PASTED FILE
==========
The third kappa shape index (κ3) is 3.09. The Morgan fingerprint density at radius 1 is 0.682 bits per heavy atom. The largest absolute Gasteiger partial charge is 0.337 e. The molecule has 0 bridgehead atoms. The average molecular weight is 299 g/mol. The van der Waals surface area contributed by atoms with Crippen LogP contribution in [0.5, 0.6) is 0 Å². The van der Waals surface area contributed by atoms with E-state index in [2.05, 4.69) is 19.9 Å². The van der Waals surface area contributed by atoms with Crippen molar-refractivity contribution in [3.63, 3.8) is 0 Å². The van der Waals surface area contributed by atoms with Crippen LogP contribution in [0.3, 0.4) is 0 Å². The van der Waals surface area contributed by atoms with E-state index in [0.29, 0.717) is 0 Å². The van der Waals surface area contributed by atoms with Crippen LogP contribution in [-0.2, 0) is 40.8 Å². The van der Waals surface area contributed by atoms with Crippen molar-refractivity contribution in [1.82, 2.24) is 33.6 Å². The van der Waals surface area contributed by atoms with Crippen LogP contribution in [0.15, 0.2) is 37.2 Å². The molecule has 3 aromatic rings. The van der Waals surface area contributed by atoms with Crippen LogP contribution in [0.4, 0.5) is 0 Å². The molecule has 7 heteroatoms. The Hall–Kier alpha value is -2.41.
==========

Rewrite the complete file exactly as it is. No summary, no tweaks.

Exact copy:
The third kappa shape index (κ3) is 3.09. The Morgan fingerprint density at radius 1 is 0.682 bits per heavy atom. The largest absolute Gasteiger partial charge is 0.337 e. The molecule has 0 bridgehead atoms. The average molecular weight is 299 g/mol. The van der Waals surface area contributed by atoms with Crippen LogP contribution in [0.5, 0.6) is 0 Å². The van der Waals surface area contributed by atoms with E-state index in [2.05, 4.69) is 19.9 Å². The van der Waals surface area contributed by atoms with Crippen molar-refractivity contribution in [3.63, 3.8) is 0 Å². The van der Waals surface area contributed by atoms with Crippen LogP contribution in [0.3, 0.4) is 0 Å². The van der Waals surface area contributed by atoms with E-state index in [0.29, 0.717) is 0 Å². The van der Waals surface area contributed by atoms with Crippen LogP contribution in [-0.2, 0) is 40.8 Å². The van der Waals surface area contributed by atoms with Crippen molar-refractivity contribution in [1.82, 2.24) is 33.6 Å². The van der Waals surface area contributed by atoms with Crippen LogP contribution in [0.15, 0.2) is 37.2 Å². The molecule has 3 aromatic rings. The van der Waals surface area contributed by atoms with Crippen LogP contribution in [0.4, 0.5) is 0 Å². The molecule has 7 heteroatoms. The Hall–Kier alpha value is -2.41.